And I think the progressive web app and mobile web, in general, can also solve part of that iOS problem as well. If you’re doing something like dynamic feature loading or something that’s very Android-specific, for example, in a company in which you’re developing products across all the platforms, I’ve seen that it often becomes difficult to sell prioritization of network that is Android-specific. You go to a product manager and say, “Hey, we want to build up this dynamic feature loading for Android,” and they say, “Great, how does that compare to these other features that we could be building that are in both iOS and Android?”

So doing something like the progressive web apps, when it makes sense, allows you to target both products.

And then once you’ve seen your market proof out, you’ve seen the metrics that you want, moving into the full Native experience when it’s needed, is a great way to do that.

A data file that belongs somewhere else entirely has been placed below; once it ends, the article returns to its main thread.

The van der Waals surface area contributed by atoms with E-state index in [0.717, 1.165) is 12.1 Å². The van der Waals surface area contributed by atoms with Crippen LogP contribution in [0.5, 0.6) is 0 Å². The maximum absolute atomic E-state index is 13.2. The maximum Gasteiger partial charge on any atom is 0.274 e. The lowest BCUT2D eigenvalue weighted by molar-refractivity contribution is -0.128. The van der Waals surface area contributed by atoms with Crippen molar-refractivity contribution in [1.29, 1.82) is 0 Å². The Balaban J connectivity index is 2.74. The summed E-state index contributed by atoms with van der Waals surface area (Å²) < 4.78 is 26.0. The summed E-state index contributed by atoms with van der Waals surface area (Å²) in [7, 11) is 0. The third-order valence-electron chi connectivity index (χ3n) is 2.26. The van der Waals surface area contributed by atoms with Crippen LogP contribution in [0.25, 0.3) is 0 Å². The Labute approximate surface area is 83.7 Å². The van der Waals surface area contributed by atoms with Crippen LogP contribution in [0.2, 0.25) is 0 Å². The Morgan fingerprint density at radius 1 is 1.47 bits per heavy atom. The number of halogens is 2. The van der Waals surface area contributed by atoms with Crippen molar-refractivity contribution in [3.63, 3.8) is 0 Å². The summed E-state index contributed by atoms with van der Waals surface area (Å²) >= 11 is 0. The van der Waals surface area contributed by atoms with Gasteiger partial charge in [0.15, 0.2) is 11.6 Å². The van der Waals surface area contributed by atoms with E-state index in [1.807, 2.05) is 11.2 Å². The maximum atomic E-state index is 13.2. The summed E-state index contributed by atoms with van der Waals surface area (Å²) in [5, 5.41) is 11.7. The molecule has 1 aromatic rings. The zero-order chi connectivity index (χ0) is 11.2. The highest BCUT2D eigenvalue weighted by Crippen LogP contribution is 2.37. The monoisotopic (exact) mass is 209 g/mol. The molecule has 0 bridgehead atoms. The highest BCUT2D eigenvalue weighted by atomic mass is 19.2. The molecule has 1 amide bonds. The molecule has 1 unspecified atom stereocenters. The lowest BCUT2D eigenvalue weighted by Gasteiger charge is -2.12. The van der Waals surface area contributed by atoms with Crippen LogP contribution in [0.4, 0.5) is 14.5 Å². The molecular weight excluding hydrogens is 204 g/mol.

Is there something in your career that you have learned the hard way that you wish you would have known when you started in software development?

That a management role that requires a lot of technical contributions is often not the right role for a team. I think hiring a manager is hard, and often companies try to allow that role to exist as a way to fill a higher need because they have engineers who don’t want to fully leave the technical track.

But, with some exceptions, I think that’s the wrong role for most teams, and having a pure engineering manager and separate technical leaders that are solely responsible for those avenues of growth for the team is a much healthier position to be in and that’s something that I learned by going through that for a year.

In terms of hiring, there is a lot of controversy about whether whiteboarding is an effective way to hire talent. How do we hire the right people for these roles?